The passwd table contains information about the accounts of users in a domain. These users generally are, but are not required to be, NIS+ principals. Remember though, that if they are NIS+ principals, their credentials are not stored here, but in the domain's cred table. The passwd table usually grants read permission to the world (or to nobody).
Note: This table should not contain any entry for the root user (user ID 0). Store and maintain root's password information in the machine's /etc files.
The information in the passwd table is added when users' accounts are created.
The passwd table contains the following
|Name||User's login name, which is assigned when the user's account is created; the name can contain no uppercase characters and can have a maximum of eight characters|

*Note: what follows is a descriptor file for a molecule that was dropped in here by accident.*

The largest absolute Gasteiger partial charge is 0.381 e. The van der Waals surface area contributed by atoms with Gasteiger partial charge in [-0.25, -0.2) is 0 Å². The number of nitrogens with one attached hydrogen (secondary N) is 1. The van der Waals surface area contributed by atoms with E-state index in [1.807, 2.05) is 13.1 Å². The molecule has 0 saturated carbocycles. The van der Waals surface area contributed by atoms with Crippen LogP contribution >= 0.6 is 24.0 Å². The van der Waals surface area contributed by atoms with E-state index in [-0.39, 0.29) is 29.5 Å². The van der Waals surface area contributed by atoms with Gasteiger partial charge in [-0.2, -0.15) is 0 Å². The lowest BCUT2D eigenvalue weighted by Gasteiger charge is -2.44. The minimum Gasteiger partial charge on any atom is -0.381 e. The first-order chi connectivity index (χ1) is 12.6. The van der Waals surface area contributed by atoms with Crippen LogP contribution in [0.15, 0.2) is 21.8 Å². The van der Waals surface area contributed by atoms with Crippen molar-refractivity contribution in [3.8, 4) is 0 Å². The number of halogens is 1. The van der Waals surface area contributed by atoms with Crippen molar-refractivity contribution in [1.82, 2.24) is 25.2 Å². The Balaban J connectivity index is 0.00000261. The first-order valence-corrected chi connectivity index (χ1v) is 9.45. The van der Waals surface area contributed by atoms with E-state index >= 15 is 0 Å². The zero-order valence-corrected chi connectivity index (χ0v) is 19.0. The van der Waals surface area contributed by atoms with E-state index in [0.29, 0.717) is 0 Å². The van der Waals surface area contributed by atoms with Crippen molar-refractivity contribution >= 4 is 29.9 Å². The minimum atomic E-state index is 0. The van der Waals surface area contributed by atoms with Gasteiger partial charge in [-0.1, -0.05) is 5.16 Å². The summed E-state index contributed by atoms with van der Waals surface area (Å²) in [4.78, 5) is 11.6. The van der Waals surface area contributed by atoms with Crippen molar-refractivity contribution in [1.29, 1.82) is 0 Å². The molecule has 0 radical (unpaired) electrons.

|Passwd||User's encrypted password|
|UID||User's numerical ID, assigned when the user's account is created|
|GID||Numerical ID of the user's default group|
|GCOS||User's real name plus information that the user wishes to include in the From: field of a mail-message heading; an "&" in this column simply uses the user's login name|
|Home||Path name of the user's home directory.|
|Shell||User's initial shell program.|
|Shadow||(See Passwd Table Shadow Column (the following table).)|
The passwd table shadow column stores
restricted information about user accounts. It includes the following
|Passwd Table Shadow Column|
|Lastchg||Number of days between January 1, 1970, and the date the password was last modified|
|Min||Minimum number of days recommended between password changes|
|Max||Maximum number of days that the password is valid|
|Warn||Number of days that a user receives warning before being notified that his or her password has expired|
|Inactive||Number of days of inactivity allowed for the user|
|Expire||Absolute date past which the user's account is no longer valid|
|Flag||Reserved for future use: currently set to 0.|